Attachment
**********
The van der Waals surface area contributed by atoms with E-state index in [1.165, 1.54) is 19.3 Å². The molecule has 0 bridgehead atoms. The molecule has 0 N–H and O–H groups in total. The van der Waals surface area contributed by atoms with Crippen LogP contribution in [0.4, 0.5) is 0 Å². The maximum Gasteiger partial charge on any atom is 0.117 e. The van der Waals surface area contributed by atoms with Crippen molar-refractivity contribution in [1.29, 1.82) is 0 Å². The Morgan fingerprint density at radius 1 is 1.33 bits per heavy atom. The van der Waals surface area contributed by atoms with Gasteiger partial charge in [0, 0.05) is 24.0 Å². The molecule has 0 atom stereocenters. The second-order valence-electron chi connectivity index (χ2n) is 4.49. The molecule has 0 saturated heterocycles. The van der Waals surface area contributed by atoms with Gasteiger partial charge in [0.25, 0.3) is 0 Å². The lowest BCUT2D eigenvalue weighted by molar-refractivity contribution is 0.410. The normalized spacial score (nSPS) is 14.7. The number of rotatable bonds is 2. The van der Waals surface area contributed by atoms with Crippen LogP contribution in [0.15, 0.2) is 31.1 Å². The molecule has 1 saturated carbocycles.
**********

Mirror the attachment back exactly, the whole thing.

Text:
The van der Waals surface area contributed by atoms with E-state index in [1.165, 1.54) is 19.3 Å². The molecule has 0 bridgehead atoms. The molecule has 0 N–H and O–H groups in total. The van der Waals surface area contributed by atoms with Crippen LogP contribution in [0.4, 0.5) is 0 Å². The maximum Gasteiger partial charge on any atom is 0.117 e. The van der Waals surface area contributed by atoms with Crippen molar-refractivity contribution in [1.29, 1.82) is 0 Å². The Morgan fingerprint density at radius 1 is 1.33 bits per heavy atom. The van der Waals surface area contributed by atoms with Gasteiger partial charge in [0, 0.05) is 24.0 Å². The molecule has 0 atom stereocenters. The second-order valence-electron chi connectivity index (χ2n) is 4.49. The molecule has 0 saturated heterocycles. The van der Waals surface area contributed by atoms with Gasteiger partial charge in [0.25, 0.3) is 0 Å². The lowest BCUT2D eigenvalue weighted by molar-refractivity contribution is 0.410. The normalized spacial score (nSPS) is 14.7. The number of rotatable bonds is 2. The van der Waals surface area contributed by atoms with Crippen LogP contribution in [0.15, 0.2) is 31.1 Å². The molecule has 1 saturated carbocycles.